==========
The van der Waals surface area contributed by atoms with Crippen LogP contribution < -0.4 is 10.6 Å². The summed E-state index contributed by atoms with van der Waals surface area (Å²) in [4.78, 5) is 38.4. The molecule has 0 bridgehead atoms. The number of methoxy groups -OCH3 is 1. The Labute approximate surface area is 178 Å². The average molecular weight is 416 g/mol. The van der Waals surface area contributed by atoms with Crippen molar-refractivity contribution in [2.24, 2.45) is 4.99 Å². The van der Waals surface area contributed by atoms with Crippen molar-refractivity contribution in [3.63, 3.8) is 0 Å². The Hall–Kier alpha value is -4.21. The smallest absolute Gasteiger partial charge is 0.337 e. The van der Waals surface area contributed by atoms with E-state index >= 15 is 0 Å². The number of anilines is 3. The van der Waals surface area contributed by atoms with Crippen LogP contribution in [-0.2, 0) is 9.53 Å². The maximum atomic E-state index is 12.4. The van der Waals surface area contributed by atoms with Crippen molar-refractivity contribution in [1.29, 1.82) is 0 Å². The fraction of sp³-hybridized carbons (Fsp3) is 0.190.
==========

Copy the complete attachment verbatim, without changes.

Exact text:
The van der Waals surface area contributed by atoms with Crippen LogP contribution < -0.4 is 10.6 Å². The summed E-state index contributed by atoms with van der Waals surface area (Å²) in [4.78, 5) is 38.4. The molecule has 0 bridgehead atoms. The number of methoxy groups -OCH3 is 1. The Labute approximate surface area is 178 Å². The average molecular weight is 416 g/mol. The van der Waals surface area contributed by atoms with Crippen molar-refractivity contribution in [2.24, 2.45) is 4.99 Å². The van der Waals surface area contributed by atoms with Crippen molar-refractivity contribution in [3.63, 3.8) is 0 Å². The Hall–Kier alpha value is -4.21. The smallest absolute Gasteiger partial charge is 0.337 e. The van der Waals surface area contributed by atoms with E-state index >= 15 is 0 Å². The number of anilines is 3. The van der Waals surface area contributed by atoms with Crippen LogP contribution in [-0.2, 0) is 9.53 Å². The maximum atomic E-state index is 12.4. The van der Waals surface area contributed by atoms with Crippen molar-refractivity contribution in [1.29, 1.82) is 0 Å². The fraction of sp³-hybridized carbons (Fsp3) is 0.190.